The Town Was Hoppin'
Ramblin' Ray Campi remembers Austin music's Fifties
Wild-eyed rockabilly veteran Ray Campi wrote his first song on the last day of 1949 and left Austin at the end of 1959. He's a man of the Fifties in his hometown, so in his mind the Magnolia Cafe on South Congress is still Flossie's Drive In, where country acts like Leon Carter and his band the Rolling Stones performed. He still calls far South Congress Avenue – home of such Fifties clubs as the Cinderella, Rudy's Drive In, the Alibi, Gil's, and the Top Hat – "the San Antonio Highway."
While legions mourn the 1980 closing of the Armadillo World Headquarters on Barton Springs Road, Campi has fonder memories of the 1,500-capacity hall when it was the Sportcenter, where he and such acts as Betty Barnes, the Hubcats with Hub Sutter, and the Hungry Mountain Boys would play the Saturday night Jamboree. Billed as the "Folk Music Fireball" by an Austin promoter, Elvis Presley played the future hippie haven on August 25, 1955, one of four local appearances before his January 1956 national TV debut.
"Some people talk like Austin became a music town in the Sixties and Seventies," says Campi, who owns a house in Spicewood, yet has lived primarily in Los Angeles for five decades. "But the town was hoppin' when I was coming up."
The dynamic 77-year-old "Rockabilly Rebel," who stands on his bass fiddle while slapping the strings in double time, remembers a time when Dessau Hall near Pflugerville and the Skyline Club on North Lamar ("the Dallas Highway") were "the Palladiums of Central Texas." Touring and local country bands would also play the Buckholts SPJST Hall in nearby Milam County, where an 18-year-old Campi was called up onstage by his guitar hero Merle Travis to sing "San Antonio Rose" in 1952.
Because Austin is home to the most liberal state college in Texas, it's always had something going on musically. In the Fifties, Downtown was swingin' with the Jade Room (2514 Guadalupe), Squirrel's Inn (415 Barton Springs Rd.), and New Orleans Club (1123 Red River). The roots-rockin' Continental Club opened in 1955 at 1315 S. Congress, just up from the Terrace Motel and nightclub, but it was more of a jazz club, with owner Bill Turner's trio playing most nights.
In the otherwise barren hills of West Lake, musicians played the Elm Grove Lodge, which gained fame during the Seventies as the home of the Soap Creek Saloon.
Over on the Eastside, you had Charlie's Playhouse (1206 E. 11th), Big Mary's/Alabama Club (1808 E. 12th), the Victory Grill (1104 E. 11th), and more juke joints. "We used to go to Charlie's on Friday nights to learn the latest dances," recalls antique dealer Charles "Lucky" Attal, who attended Austin High in the late Fifties, when it resided at the current 12th Street location of ACC. Blues Boy Hubbard & the Jets were the house band at Charlie's.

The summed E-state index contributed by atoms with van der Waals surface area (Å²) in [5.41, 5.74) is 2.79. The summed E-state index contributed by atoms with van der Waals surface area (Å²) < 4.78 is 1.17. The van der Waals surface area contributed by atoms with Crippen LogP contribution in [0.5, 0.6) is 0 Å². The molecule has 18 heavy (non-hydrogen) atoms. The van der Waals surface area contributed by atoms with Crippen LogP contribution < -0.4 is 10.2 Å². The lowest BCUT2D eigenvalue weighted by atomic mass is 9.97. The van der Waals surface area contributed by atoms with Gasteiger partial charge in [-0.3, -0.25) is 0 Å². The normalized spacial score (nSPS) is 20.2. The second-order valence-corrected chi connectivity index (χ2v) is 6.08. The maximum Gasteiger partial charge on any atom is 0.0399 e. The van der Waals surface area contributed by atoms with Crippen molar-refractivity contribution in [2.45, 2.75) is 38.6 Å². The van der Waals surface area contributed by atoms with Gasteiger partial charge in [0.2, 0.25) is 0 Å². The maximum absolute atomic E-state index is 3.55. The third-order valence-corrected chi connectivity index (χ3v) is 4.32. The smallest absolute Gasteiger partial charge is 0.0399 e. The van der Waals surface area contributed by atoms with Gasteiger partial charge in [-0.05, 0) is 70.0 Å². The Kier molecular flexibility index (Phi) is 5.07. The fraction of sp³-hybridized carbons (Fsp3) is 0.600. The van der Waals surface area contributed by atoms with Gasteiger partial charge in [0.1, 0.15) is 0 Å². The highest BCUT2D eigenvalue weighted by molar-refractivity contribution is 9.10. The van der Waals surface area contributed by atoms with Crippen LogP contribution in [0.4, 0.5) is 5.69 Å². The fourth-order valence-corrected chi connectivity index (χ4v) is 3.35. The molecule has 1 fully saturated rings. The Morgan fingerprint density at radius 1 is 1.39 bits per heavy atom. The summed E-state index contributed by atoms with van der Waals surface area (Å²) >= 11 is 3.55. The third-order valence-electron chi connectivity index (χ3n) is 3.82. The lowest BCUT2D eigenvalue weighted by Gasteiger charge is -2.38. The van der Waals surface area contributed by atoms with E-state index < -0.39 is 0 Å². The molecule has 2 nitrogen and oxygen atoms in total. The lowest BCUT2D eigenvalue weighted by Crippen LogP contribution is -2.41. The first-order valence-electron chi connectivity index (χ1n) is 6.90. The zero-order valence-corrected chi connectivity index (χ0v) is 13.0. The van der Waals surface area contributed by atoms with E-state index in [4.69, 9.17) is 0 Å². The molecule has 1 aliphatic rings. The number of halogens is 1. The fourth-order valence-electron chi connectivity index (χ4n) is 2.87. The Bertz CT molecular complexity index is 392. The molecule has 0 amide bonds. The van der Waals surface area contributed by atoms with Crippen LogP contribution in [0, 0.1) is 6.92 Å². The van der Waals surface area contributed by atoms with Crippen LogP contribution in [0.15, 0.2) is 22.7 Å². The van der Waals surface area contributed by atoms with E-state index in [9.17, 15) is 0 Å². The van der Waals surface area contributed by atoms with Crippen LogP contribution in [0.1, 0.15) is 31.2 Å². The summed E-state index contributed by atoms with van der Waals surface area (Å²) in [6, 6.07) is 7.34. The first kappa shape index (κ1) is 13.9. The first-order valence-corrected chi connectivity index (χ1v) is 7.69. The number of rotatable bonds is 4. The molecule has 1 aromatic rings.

Most major black acts, including Bo Diddley, Big Joe Turner, and Little Richard on one memorable night, played Doris Miller Auditorium. The great KVET-FM deejay and musician Lavada Durst, a true Austin icon, brought in such giants as Duke Ellington and Sam Cooke.
Perhaps the biggest concert of the Fifties in Austin was an Oct. 7, 1957, show at City Coliseum on Barton Springs Road that featured Fats Domino, Buddy Holly & the Crickets, Chuck Berry, the Everly Brothers, the Drifters, LaVern Baker, Clyde McPhatter, and more. Lucky Attal's son, Charles of C3 Presents, would kill for talent like that at the Austin City Limits Music Fest.
For Hispanics, a weekly highlight in the Fifties was the Nash Hernandez Orchestra's "Friday Frolics" at Zaragoza Park. Manuel Donley, Shorty & the Corvettes, Roy Montelongo, and more locals benefited from exposure on Lalo Campos' radio show for KVET. Never-recorded accordion master Camilo Cantu, meanwhile, had couples dancing at La Polkita, an open-air venue bounded by Christmas-tree lights in Del Valle.
With a memory as sharp as his vintage threads, Campi remembers an Austin of old like the past five decades were a week and a half. He'll talk your ear off, but you'd be wise to take notes.
Ramblin' Ray remembers not only the music scene, but can also still describe details about restaurants like Lung's Chinese Kitchen (1128 Red River), Austin's first Asian sensation, and the Sho-Nuff Cafe (2006 S. Lamar, later home to Bag O' Chicken), where Europe-adored musician Calvin Russell's parents worked. He recalls the fanfare when the Twin Oaks Shopping Center ("the largest in town") opened at South Congress and Oltorf in 1955.
"There were seven drive-in movie theatres in Austin in the Fifties," says Campi, rattling off the names: the Burnet Road Drive-In, the Delwood, the North Austin, the South Austin, the Montopolis, the Chief, and the Longhorn.
The competition was fierce, and one time Campi got drawn into a publicity stunt at the Chief Drive-In (5601 N. Lamar).
"There was a guy who was buried alive for a month," laughed Campi. "He wasn't really buried. There was a secret door and he'd go home after the last showing each night. But one day [studio owner] Roy Poole had an idea to record a song from the grave, so he had me play the guitar while the guy sang."
Before Poole opened the Austin Recording Company on the second floor of the Littlefield Building at Sixth and Congress in the early Fifties, the only recording studio in town was the Radio House on the University of Texas campus, where Campi recorded several tracks. As described by Campi, the former Radio House was almost certainly the brick annex of the historic Littlefield Building on campus.
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